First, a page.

Jean-Claude Juncker has dealt a fresh blow to the credibility of the Chequers plan by rejecting Theresa May’s proposals to maintain frictionless trade after Brexit.
The European Commission president struck an upbeat tone on post-Brexit relations in his annual state of the union speech, saying the UK will “never be an ordinary third country for us.”
But he came out strongly against the prime minister’s plan to keep trade flowing and avoid a hard border in Ireland after Brexit by effectively keeping the UK in a single market for goods.
“We respect the British decision to leave our union, even though we continue to regret it deeply,” Juncker told MEPs in Strasbourg.
“But we also ask the British government to understand that someone who leaves the Union cannot be in the same privileged position as a member state.
“If you leave the union, you are of course no longer part of our single market, and certainly not only in the parts of it you choose.”
Juncker said instead that the Chequers plan was a “good starting point” for a free trade agreement.
His position was welcomed by UKIP’s Nigel Farage, who had earlier given Juncker a pair of union jack socks to mark the occasion.
— Nigel Farage (@Nigel_Farage) September 12, 2018
“You said our vote to leave was a vote to leave the single market and its associated parts – I agree with you,” said Farage.
“Why Mrs May at Chequers wants to opt back into much of it I don’t know.”
The Chequers plan includes a proposal for the UK to accept EU rules on goods in order to avoid border checks and maintain the ‘just in time’ supply chain which many businesses depend on.
The EU believe that allowing the UK to benefit from the free movement of goods without accepting the free movement of capital, services and labour would lead to calls for other countries for bespoke deals and ultimately bring down the single market.
UK negotiators insist the proposal is not a threat to the single market and are continuing to push the idea, along with a customs arrangement that would see the UK act as if it were in a “combined customs territory” with the EU.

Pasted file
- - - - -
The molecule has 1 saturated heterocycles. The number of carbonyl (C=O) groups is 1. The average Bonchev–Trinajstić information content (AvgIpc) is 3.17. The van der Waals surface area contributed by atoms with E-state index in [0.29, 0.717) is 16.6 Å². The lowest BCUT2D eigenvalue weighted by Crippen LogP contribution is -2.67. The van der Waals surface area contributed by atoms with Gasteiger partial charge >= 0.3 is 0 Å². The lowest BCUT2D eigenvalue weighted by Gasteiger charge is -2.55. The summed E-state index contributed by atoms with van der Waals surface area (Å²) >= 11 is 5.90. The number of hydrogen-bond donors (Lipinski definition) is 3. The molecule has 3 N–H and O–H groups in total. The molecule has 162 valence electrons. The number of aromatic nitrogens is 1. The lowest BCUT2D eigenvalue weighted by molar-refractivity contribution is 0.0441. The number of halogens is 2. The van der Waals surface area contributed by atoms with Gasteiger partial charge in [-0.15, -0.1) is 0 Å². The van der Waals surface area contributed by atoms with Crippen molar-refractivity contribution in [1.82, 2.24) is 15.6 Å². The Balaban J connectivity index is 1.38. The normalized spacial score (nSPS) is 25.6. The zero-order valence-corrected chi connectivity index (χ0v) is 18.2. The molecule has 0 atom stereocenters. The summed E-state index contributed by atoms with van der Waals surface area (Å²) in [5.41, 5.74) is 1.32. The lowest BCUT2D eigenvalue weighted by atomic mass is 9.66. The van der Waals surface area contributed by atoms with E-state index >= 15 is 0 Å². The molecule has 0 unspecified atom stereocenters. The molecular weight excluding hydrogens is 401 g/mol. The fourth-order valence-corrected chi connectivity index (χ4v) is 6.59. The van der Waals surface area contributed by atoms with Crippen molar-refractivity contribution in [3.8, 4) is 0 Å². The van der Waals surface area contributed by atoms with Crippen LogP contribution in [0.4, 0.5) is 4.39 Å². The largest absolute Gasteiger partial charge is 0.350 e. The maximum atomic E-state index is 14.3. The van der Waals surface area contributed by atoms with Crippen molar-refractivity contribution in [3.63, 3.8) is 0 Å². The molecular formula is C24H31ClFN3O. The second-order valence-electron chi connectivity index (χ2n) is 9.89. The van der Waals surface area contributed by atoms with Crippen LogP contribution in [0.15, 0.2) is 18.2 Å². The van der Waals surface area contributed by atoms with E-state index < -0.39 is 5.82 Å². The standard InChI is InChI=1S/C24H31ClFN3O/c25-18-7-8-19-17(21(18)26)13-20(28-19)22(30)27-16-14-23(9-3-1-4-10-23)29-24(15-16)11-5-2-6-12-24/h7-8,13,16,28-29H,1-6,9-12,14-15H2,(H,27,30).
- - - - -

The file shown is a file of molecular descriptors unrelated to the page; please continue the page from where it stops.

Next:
As well as being beneficial for trade, the UK government say it is crucial for avoiding a hard border in Ireland – the major issue holding up the Withdrawal Agreement.
On Ireland, Juncker said he was open to a “creative solution” to avoid a hard border but added that the EU’s “loyalty and solidarity” will always be with Ireland on the issue.
And he said: “It is not the European Union, it is Brexit that risks making the border more visible in Northern Ireland.”
Far from dominating the EU’s agenda, Brexit was the last major issue to be addressed in Juncker’s hour-long speech which he delivered mainly in French and German and centred on dealing with migration, terrorism and global trade.
He did though make some thinly-veiled digs over contentious Brexit issues, such as on the EU’s Galileo satellite project.
The UK have threatened to claw back its £1bn investment and set-up a rival system if it’s not allowed full access to Galileo after Brexit.
Juncker insisted that no single member state could have created Galileo alone, saying: “Without Europe there would be no Galileo.”
The address is likely to be Juncker’s last before his term as commission president ends next year.
Manfred Weber, the leader of the European Parliament’s centre-right group and a potential successor to Juncker, said of Brexit talks: “Europe is united and ready for a deal but London cannot give us clear answers. So the EU is united and London is in trouble.”